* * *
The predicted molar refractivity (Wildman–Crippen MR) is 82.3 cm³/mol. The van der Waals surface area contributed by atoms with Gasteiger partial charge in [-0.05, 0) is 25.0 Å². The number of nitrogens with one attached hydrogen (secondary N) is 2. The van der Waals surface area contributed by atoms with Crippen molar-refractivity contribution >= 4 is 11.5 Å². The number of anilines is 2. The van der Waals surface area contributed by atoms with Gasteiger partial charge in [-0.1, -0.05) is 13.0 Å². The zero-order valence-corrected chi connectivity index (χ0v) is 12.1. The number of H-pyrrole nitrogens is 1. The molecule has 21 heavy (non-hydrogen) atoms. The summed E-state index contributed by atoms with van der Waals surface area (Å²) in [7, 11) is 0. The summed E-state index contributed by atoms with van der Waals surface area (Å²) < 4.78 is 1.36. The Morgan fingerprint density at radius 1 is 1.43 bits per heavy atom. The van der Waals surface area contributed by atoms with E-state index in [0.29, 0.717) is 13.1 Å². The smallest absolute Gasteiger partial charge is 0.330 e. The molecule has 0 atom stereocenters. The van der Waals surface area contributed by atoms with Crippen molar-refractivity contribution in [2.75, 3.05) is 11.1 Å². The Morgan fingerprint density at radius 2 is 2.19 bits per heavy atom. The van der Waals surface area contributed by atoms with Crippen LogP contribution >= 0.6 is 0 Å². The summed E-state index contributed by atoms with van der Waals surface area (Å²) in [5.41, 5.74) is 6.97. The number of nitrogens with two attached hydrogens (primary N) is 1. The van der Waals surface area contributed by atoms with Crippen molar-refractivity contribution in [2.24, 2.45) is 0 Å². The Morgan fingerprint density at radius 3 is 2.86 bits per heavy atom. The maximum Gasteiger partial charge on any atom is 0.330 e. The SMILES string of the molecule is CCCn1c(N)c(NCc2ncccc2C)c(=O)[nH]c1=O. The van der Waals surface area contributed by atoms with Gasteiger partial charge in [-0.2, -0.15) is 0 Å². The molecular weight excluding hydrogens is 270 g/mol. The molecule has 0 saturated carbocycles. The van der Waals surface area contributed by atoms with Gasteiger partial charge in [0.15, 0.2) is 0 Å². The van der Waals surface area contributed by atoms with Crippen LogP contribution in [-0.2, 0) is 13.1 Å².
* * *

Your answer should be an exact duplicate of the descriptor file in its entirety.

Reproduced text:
The predicted molar refractivity (Wildman–Crippen MR) is 82.3 cm³/mol. The van der Waals surface area contributed by atoms with Gasteiger partial charge in [-0.05, 0) is 25.0 Å². The number of nitrogens with one attached hydrogen (secondary N) is 2. The van der Waals surface area contributed by atoms with Crippen molar-refractivity contribution >= 4 is 11.5 Å². The number of anilines is 2. The van der Waals surface area contributed by atoms with Gasteiger partial charge in [-0.1, -0.05) is 13.0 Å². The zero-order valence-corrected chi connectivity index (χ0v) is 12.1. The number of H-pyrrole nitrogens is 1. The molecule has 21 heavy (non-hydrogen) atoms. The summed E-state index contributed by atoms with van der Waals surface area (Å²) in [7, 11) is 0. The summed E-state index contributed by atoms with van der Waals surface area (Å²) < 4.78 is 1.36. The Morgan fingerprint density at radius 1 is 1.43 bits per heavy atom. The van der Waals surface area contributed by atoms with E-state index in [0.29, 0.717) is 13.1 Å². The smallest absolute Gasteiger partial charge is 0.330 e. The molecule has 0 atom stereocenters. The van der Waals surface area contributed by atoms with Crippen molar-refractivity contribution in [2.75, 3.05) is 11.1 Å². The Morgan fingerprint density at radius 2 is 2.19 bits per heavy atom. The van der Waals surface area contributed by atoms with Crippen LogP contribution >= 0.6 is 0 Å². The summed E-state index contributed by atoms with van der Waals surface area (Å²) in [5.41, 5.74) is 6.97. The number of nitrogens with two attached hydrogens (primary N) is 1. The van der Waals surface area contributed by atoms with Crippen molar-refractivity contribution in [2.24, 2.45) is 0 Å². The Morgan fingerprint density at radius 3 is 2.86 bits per heavy atom. The maximum Gasteiger partial charge on any atom is 0.330 e. The SMILES string of the molecule is CCCn1c(N)c(NCc2ncccc2C)c(=O)[nH]c1=O. The van der Waals surface area contributed by atoms with Gasteiger partial charge in [-0.2, -0.15) is 0 Å². The molecular weight excluding hydrogens is 270 g/mol. The molecule has 0 saturated carbocycles. The van der Waals surface area contributed by atoms with Gasteiger partial charge in [0.15, 0.2) is 0 Å². The van der Waals surface area contributed by atoms with Crippen LogP contribution in [-0.2, 0) is 13.1 Å².